The sound quality on Voyage of the Mummy isn’t of audiophile quality, but it is decent sound and captures the energy and passion of Rorschach’s performances. Voyage of the Mummy is an enjoyable document of Rorschach’s appearance at Gerdes Folk City 37 years ago.
Review by Alex Henderson
3.5 stars (out of 5)
Cozzetti & Gemmill, Timeless
When tenor and soprano saxophonist Tim Gemmill and acoustic pianist/electric keyboardist Bob Cozzetti were living on the East Coast during much of the 1970s, the instrumentalists co-led a jazz quartet called Rorschach (which also included Wes Jensen on drums and the late Midge Pike on acoustic and electric bass). Cozzetti & Gemmill lived in Hackensack, New Jersey but frequently performed in nearby New York City, where Rorschach had both acoustic and electric gigs. But Cozzetti and Gemmill moved back to Seattle, which marked the end of the Cozzetti/Gemmill/
Pike/Jensen lineup. However, Cozzetti & Gemmill performed in Seattle clubs for awhile in the early 1980s with new lineups they initially billed as Rorschach. And they ended up changing the name of their group to the Cozzetti & Gemmill Quartet and later, simply Cozzetti & Gemmill. They recorded two vinyl LPs during that period (1981’s Concerto for Padre and 1983’s Soft Flower in Spring), and Timeless is an hour-long CD containing material from those two albums.
The lineup on Timeless consists of Gemmill on tenor and soprano saxophone, synthesizers, electric keyboards and acoustic piano, Cozzetti on electric keyboards, acoustic piano and trumpet, Steve Bartlett on electric bass and Fred Taylor or Bob Merrihew on drums.
The material on Timeless ranges from fusion to post-bop. There is plenty of rock and funk muscle on “Captain Pike,” “Blue Jay,” “For the Rock Artist” and “Cyclops,” whereas Cozzetti & Gemmill favor more of a post-bop approach on “Contemplating Raindrops” (which has a strong John Coltrane influence), “Colony Four” (another Coltrane-minded offering), the Asian-flavored “China” and the Wayne Shorter-ish title song of Soft Flower in Spring. Meanwhile, Concerto for Padre’s title track combines some McCoy Tyner-ish moves with a healthy appreciation of European classical music.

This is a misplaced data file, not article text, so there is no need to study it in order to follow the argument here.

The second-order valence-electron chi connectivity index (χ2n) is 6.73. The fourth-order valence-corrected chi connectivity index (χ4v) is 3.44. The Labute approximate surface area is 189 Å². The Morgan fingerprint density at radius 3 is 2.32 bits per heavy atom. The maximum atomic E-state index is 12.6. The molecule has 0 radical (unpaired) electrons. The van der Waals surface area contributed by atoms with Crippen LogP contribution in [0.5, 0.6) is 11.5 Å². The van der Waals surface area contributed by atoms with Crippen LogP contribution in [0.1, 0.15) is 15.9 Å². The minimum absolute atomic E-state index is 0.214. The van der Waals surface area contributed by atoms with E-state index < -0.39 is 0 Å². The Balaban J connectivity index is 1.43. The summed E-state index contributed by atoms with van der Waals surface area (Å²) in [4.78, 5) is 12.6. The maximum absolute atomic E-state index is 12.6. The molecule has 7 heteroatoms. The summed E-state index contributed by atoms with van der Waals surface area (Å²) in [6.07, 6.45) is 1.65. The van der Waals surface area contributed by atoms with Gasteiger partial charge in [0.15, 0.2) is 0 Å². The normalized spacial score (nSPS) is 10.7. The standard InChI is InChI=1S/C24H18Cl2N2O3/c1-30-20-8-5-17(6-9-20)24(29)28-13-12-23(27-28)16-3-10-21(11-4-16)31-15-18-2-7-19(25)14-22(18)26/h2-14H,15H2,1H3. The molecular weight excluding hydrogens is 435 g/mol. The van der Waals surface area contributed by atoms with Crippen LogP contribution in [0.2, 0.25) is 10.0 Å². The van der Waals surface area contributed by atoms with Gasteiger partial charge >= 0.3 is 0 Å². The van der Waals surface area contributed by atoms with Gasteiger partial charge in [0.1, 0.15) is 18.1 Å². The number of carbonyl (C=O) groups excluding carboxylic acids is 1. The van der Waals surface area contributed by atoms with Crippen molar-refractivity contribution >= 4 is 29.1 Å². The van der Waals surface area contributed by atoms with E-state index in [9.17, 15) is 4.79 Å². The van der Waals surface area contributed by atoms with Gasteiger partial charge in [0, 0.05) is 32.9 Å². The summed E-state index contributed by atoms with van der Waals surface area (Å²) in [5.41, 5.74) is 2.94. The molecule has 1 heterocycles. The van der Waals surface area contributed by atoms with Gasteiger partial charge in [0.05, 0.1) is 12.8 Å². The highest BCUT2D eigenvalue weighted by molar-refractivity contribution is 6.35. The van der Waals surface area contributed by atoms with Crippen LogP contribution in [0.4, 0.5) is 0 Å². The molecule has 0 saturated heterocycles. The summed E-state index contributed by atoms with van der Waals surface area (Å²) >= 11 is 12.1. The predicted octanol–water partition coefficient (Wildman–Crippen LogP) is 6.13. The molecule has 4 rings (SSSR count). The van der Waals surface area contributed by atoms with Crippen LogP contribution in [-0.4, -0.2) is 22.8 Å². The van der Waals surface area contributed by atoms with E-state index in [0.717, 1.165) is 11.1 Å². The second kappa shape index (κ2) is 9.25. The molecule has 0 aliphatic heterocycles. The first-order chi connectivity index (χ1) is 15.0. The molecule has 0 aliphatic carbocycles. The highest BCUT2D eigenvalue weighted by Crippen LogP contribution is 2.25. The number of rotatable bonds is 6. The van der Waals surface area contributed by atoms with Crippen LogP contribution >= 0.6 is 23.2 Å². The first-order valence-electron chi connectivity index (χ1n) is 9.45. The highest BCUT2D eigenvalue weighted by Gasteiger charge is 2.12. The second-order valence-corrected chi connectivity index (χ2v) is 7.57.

“Captain Pike’s” melody is not unlike something tenor/soprano saxophonist Wayne Shorter and acoustic pianist/electric keyboardist Joe Zawinul would have done when they were co-leading Weather Report, one of the great fusion bands of the 1970s. “Cyclops,” however, is much closer to something trumpeter Miles Davis would have done during that era. Davis, of course, was quite influential in different styles of jazz, from bebop and cool jazz to modal post-bop to fusion. And on “Cyclops,” the Davis that influences Cozzetti & Gemmill is the electric fusion Davis of the 1970s. Cozzetti’s trumpet playing on “Cyclops” is mindful of Davis, and the melody is equally mindful of him.
“Tree Leaves” is a swinging yet melodic post-bop track that is very much in the vein of Coltrane and tenor/soprano saxophonist Pharoah Sanders, who was part of Coltrane’s group during the last few years of Trane’s life and has also, enjoyed considerable success as the leader of his own groups. Think of the more ethereal side of Coltrane and Sanders (Trane on “My Favorite Things” in 1960, Sanders on “Thembi” in the early 1970s), and one can get an idea of where Cozzetti & Gemmill are coming from on “Tree Leaves.”
At times, the synthesizers on Timeless sound dated. Listening to Gemmill’s synths on “Blue Jay,” for example, there is no doubt that the tune was recorded in the early 1980s. But sounding dated isn’t necessarily a negative thing if one holds a particular era in high regard. A lot of great music came out of the 1980s, and the fact that Gemmill’s synthesizer playing on “Blue Jay” says “early 1980s” in no uncertain terms is nothing to be ashamed of.
No less than 47 years have passed since Bob Cozzetti & Tim Gemmill first met in Seattle. They met in 1967, going on to enjoy a long and productive working relationship on both the East Coast and the West Coast. And this engaging reissue demonstrates that when the two of them left the East Coast and moved back to Seattle, their creativity didn’t suffer a bit.